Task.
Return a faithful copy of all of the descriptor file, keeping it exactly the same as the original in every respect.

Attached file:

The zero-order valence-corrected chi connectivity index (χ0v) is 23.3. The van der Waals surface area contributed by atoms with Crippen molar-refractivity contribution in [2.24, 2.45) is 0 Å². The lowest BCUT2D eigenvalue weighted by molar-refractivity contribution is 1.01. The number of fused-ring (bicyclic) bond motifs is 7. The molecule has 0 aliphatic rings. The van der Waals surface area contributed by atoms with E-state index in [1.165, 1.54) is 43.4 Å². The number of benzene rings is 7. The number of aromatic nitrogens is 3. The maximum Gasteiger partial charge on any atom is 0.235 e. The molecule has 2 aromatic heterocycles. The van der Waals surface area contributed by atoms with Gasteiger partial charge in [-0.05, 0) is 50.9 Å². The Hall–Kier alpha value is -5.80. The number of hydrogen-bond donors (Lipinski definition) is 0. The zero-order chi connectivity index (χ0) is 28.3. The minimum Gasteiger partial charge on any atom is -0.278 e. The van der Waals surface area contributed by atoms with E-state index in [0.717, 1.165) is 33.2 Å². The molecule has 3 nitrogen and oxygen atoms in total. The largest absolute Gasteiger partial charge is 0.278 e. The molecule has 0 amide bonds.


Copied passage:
The zero-order valence-corrected chi connectivity index (χ0v) is 23.3. The van der Waals surface area contributed by atoms with Crippen molar-refractivity contribution in [2.24, 2.45) is 0 Å². The lowest BCUT2D eigenvalue weighted by molar-refractivity contribution is 1.01. The number of fused-ring (bicyclic) bond motifs is 7. The molecule has 0 aliphatic rings. The van der Waals surface area contributed by atoms with E-state index in [1.165, 1.54) is 43.4 Å². The number of benzene rings is 7. The number of aromatic nitrogens is 3. The maximum Gasteiger partial charge on any atom is 0.235 e. The molecule has 2 aromatic heterocycles. The van der Waals surface area contributed by atoms with Gasteiger partial charge in [-0.05, 0) is 50.9 Å². The Hall–Kier alpha value is -5.80. The number of hydrogen-bond donors (Lipinski definition) is 0. The zero-order chi connectivity index (χ0) is 28.3. The minimum Gasteiger partial charge on any atom is -0.278 e. The van der Waals surface area contributed by atoms with E-state index in [0.717, 1.165) is 33.2 Å². The molecule has 3 nitrogen and oxygen atoms in total. The largest absolute Gasteiger partial charge is 0.278 e. The molecule has 0 amide bonds.